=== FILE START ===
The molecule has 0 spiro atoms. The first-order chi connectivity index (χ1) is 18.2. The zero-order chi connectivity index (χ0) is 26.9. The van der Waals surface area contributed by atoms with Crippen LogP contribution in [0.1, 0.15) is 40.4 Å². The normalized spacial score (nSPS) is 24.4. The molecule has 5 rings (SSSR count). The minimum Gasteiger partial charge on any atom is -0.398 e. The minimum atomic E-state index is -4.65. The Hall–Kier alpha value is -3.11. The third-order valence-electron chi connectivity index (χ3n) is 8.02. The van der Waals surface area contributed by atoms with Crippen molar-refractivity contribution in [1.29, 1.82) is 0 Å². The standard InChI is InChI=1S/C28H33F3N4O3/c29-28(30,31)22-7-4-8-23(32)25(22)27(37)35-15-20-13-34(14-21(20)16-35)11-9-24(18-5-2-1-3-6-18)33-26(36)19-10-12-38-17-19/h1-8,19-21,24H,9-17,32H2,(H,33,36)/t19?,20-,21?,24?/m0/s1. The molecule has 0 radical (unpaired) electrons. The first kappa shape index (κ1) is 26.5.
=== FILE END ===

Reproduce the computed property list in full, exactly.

The molecule has 0 spiro atoms. The first-order chi connectivity index (χ1) is 18.2. The zero-order chi connectivity index (χ0) is 26.9. The van der Waals surface area contributed by atoms with Crippen LogP contribution in [0.1, 0.15) is 40.4 Å². The normalized spacial score (nSPS) is 24.4. The molecule has 5 rings (SSSR count). The minimum Gasteiger partial charge on any atom is -0.398 e. The minimum atomic E-state index is -4.65. The Hall–Kier alpha value is -3.11. The third-order valence-electron chi connectivity index (χ3n) is 8.02. The van der Waals surface area contributed by atoms with Crippen molar-refractivity contribution in [1.29, 1.82) is 0 Å². The standard InChI is InChI=1S/C28H33F3N4O3/c29-28(30,31)22-7-4-8-23(32)25(22)27(37)35-15-20-13-34(14-21(20)16-35)11-9-24(18-5-2-1-3-6-18)33-26(36)19-10-12-38-17-19/h1-8,19-21,24H,9-17,32H2,(H,33,36)/t19?,20-,21?,24?/m0/s1. The molecule has 0 radical (unpaired) electrons. The first kappa shape index (κ1) is 26.5.